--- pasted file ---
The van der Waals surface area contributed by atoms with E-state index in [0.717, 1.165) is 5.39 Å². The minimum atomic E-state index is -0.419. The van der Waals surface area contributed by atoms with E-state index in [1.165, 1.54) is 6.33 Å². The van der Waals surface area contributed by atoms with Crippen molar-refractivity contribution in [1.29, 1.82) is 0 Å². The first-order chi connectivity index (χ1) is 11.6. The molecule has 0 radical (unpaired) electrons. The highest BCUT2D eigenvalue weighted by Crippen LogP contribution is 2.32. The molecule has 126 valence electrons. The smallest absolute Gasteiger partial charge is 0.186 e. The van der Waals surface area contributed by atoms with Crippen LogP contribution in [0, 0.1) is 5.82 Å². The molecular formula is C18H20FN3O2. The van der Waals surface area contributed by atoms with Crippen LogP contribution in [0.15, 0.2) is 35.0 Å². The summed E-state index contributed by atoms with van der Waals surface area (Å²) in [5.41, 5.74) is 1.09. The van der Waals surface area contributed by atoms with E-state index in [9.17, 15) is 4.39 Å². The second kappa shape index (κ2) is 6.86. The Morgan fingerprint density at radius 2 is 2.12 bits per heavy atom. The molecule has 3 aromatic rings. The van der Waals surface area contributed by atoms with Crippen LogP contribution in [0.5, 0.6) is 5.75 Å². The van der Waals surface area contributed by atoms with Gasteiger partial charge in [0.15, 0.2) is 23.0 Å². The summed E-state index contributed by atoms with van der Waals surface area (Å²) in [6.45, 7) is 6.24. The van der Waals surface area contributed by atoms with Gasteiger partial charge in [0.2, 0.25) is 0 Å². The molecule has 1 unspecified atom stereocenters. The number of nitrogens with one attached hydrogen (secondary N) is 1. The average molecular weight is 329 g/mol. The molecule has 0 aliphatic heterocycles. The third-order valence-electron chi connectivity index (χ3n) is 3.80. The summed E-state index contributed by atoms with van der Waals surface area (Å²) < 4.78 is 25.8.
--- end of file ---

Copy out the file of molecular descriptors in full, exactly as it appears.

The van der Waals surface area contributed by atoms with E-state index in [0.717, 1.165) is 5.39 Å². The minimum atomic E-state index is -0.419. The van der Waals surface area contributed by atoms with E-state index in [1.165, 1.54) is 6.33 Å². The van der Waals surface area contributed by atoms with Crippen molar-refractivity contribution in [1.29, 1.82) is 0 Å². The first-order chi connectivity index (χ1) is 11.6. The molecule has 0 radical (unpaired) electrons. The highest BCUT2D eigenvalue weighted by Crippen LogP contribution is 2.32. The molecule has 126 valence electrons. The smallest absolute Gasteiger partial charge is 0.186 e. The van der Waals surface area contributed by atoms with Crippen LogP contribution in [0, 0.1) is 5.82 Å². The molecular formula is C18H20FN3O2. The van der Waals surface area contributed by atoms with Crippen LogP contribution in [0.15, 0.2) is 35.0 Å². The summed E-state index contributed by atoms with van der Waals surface area (Å²) in [5.41, 5.74) is 1.09. The van der Waals surface area contributed by atoms with E-state index in [9.17, 15) is 4.39 Å². The second kappa shape index (κ2) is 6.86. The Morgan fingerprint density at radius 2 is 2.12 bits per heavy atom. The molecule has 3 aromatic rings. The van der Waals surface area contributed by atoms with Crippen LogP contribution in [0.5, 0.6) is 5.75 Å². The van der Waals surface area contributed by atoms with Gasteiger partial charge in [0.15, 0.2) is 23.0 Å². The summed E-state index contributed by atoms with van der Waals surface area (Å²) in [6.45, 7) is 6.24. The van der Waals surface area contributed by atoms with Gasteiger partial charge in [0.2, 0.25) is 0 Å². The molecule has 1 unspecified atom stereocenters. The number of nitrogens with one attached hydrogen (secondary N) is 1. The average molecular weight is 329 g/mol. The molecule has 0 aliphatic heterocycles. The third-order valence-electron chi connectivity index (χ3n) is 3.80. The summed E-state index contributed by atoms with van der Waals surface area (Å²) < 4.78 is 25.8.